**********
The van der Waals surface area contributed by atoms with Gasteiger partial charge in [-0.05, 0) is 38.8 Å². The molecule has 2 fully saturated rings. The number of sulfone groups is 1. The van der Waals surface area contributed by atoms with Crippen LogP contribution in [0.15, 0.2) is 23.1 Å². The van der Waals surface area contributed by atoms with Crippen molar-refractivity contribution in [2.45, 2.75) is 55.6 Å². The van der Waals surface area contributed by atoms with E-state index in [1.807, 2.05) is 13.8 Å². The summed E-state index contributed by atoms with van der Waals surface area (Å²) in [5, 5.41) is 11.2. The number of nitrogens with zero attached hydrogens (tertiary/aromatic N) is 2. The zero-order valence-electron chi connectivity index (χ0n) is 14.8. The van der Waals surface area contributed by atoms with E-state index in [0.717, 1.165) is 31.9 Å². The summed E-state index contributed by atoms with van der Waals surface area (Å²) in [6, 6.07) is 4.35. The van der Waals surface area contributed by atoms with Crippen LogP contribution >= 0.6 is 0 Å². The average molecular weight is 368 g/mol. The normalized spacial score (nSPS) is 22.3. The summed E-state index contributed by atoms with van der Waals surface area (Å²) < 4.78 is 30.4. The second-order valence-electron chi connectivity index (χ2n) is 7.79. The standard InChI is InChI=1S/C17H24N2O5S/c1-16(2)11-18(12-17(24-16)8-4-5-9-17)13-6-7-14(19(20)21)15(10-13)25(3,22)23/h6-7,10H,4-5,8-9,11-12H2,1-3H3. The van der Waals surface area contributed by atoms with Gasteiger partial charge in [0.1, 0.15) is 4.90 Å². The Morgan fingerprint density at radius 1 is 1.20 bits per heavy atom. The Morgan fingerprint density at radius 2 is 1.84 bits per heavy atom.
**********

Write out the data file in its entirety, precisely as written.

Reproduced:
The van der Waals surface area contributed by atoms with Gasteiger partial charge in [-0.05, 0) is 38.8 Å². The molecule has 2 fully saturated rings. The number of sulfone groups is 1. The van der Waals surface area contributed by atoms with Crippen LogP contribution in [0.15, 0.2) is 23.1 Å². The van der Waals surface area contributed by atoms with Crippen molar-refractivity contribution in [2.45, 2.75) is 55.6 Å². The van der Waals surface area contributed by atoms with E-state index in [1.807, 2.05) is 13.8 Å². The summed E-state index contributed by atoms with van der Waals surface area (Å²) in [5, 5.41) is 11.2. The number of nitrogens with zero attached hydrogens (tertiary/aromatic N) is 2. The zero-order valence-electron chi connectivity index (χ0n) is 14.8. The van der Waals surface area contributed by atoms with E-state index in [0.717, 1.165) is 31.9 Å². The summed E-state index contributed by atoms with van der Waals surface area (Å²) in [6, 6.07) is 4.35. The van der Waals surface area contributed by atoms with Crippen LogP contribution >= 0.6 is 0 Å². The average molecular weight is 368 g/mol. The normalized spacial score (nSPS) is 22.3. The summed E-state index contributed by atoms with van der Waals surface area (Å²) < 4.78 is 30.4. The second-order valence-electron chi connectivity index (χ2n) is 7.79. The standard InChI is InChI=1S/C17H24N2O5S/c1-16(2)11-18(12-17(24-16)8-4-5-9-17)13-6-7-14(19(20)21)15(10-13)25(3,22)23/h6-7,10H,4-5,8-9,11-12H2,1-3H3. The van der Waals surface area contributed by atoms with Gasteiger partial charge in [0.1, 0.15) is 4.90 Å². The Morgan fingerprint density at radius 1 is 1.20 bits per heavy atom. The Morgan fingerprint density at radius 2 is 1.84 bits per heavy atom.